Golden State's Festus Ezeli. Also not Dwight Howard.

Dwight Howard is much better than those guys I just listed, let’s not forget that. He will still lock-down the paint, get you 10 rebounds a game and turn back the clock at the business end of the season. Playoff Dwight is still a thing. However, his offensive game is beyond diminished. It wasn’t great to begin with; Howard’s only post moves after three years with Hakeem Olajuwon AND Kevin McHale are an ugly spin and hook shot that hits the glass and then the rim, or simply being bigger and stronger than the other guy defending him. That is his whole offensive repertoire. Despite this, he will demand touches. Particularly if James Harden isn’t around to gaze blankly at him when he shouts for the ball and just drive into the lane or hit a step-back three anyway. Dwight WAS a star player. For these guys, it doesn’t change. In his head he still is. It’s why Josh Smith couldn’t stop chucking away from beyond the arc and why Rajon Rondo couldn’t take orders of Rick Carlisle. Their egos are built up way too much and then they refuse to accept less as their talents deteriorate, along with their bodies.

The most beautiful move of them all - 'The Dwightshake'

 Howard had season-ending back surgery in 2012 and he didn’t look the same during the following season, and not just because he was sporting Lakers’ purple and gold and an ill-advised headband. On top of this, he missed half of the 2014-15 season with persistent knee trouble. The guy is gradually breaking down, there are no two ways about it. It happens, and it happens sooner than you think to big men. On paper he is only 30, but he has been banging down low with NBA centers since he was 18, it takes its toll. Howard may yet add wrinkles to his play to extend his longevity in the league, but I’d be surprised. He just doesn’t have the game to last another decade à la Duncan and Garnett.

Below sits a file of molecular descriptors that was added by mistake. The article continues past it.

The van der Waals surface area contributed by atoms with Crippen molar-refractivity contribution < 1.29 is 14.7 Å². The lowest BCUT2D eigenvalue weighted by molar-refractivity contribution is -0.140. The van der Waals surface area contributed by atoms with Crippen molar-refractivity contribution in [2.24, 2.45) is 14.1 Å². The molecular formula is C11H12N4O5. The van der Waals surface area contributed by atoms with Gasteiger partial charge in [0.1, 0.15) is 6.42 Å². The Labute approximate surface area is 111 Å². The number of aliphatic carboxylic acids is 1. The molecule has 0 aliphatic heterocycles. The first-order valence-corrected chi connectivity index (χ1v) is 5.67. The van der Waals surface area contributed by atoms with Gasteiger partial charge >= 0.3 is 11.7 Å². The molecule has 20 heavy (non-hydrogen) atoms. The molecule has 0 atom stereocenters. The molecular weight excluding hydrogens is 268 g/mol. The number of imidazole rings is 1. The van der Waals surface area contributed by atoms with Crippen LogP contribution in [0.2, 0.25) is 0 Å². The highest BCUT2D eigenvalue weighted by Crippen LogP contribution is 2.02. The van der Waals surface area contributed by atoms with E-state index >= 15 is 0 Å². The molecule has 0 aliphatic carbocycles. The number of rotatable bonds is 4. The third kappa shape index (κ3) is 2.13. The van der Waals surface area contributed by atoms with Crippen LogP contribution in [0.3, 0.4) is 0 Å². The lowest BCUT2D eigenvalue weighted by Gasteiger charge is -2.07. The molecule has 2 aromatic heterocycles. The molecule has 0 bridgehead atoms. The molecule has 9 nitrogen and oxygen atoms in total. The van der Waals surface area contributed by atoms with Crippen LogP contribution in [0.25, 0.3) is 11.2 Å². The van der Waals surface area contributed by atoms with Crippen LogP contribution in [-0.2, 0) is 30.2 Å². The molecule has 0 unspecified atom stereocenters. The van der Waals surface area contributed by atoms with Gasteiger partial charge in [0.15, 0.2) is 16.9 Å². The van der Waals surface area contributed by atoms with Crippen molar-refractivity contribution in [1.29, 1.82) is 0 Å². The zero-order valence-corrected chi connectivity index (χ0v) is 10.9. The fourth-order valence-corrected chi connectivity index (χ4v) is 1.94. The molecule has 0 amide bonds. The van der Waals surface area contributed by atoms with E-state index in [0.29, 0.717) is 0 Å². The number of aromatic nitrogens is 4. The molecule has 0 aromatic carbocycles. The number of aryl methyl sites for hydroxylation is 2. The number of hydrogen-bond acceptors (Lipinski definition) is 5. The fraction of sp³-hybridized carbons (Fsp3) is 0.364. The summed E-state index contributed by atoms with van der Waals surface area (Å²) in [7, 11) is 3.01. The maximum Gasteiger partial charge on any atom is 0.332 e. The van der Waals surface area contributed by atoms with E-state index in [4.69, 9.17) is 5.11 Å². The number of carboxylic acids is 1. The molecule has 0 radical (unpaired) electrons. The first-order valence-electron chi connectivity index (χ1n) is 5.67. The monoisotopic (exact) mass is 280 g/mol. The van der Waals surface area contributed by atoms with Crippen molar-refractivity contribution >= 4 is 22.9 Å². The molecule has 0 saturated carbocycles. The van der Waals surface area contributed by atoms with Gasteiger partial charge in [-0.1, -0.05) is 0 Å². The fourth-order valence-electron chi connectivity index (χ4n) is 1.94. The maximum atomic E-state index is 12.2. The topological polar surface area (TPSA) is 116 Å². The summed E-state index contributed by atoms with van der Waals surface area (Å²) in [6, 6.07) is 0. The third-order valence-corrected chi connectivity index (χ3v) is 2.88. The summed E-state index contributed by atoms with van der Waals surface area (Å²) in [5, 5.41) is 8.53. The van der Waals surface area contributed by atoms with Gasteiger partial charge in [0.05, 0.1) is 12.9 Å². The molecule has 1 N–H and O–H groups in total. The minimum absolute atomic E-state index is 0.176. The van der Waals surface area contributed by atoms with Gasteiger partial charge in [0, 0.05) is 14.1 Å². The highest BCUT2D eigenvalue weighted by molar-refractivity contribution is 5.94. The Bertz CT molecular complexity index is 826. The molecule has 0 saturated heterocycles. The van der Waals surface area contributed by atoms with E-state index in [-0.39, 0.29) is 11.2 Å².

Deep down Dwight knows this. Which is why he will he opt out of a guaranteed $23 million next season with the Houston Rockets and seek one last multi-year max contract with a gullible franchise. And someone will bite. The cap room explosion and a top-heavy free agency class mean that in some instances teams will have more money than they know what to do with, the perfect storm for albatross contracts that will have fans screaming into their pillows in a year’s time.

Dwight Howard still has a couple of solid years left in him, but after that, he will transform from 'Dwight Howard - Basketball Player' into 'Dwight Howard's Expiring Contract'. Let's hope it's not on the Magic.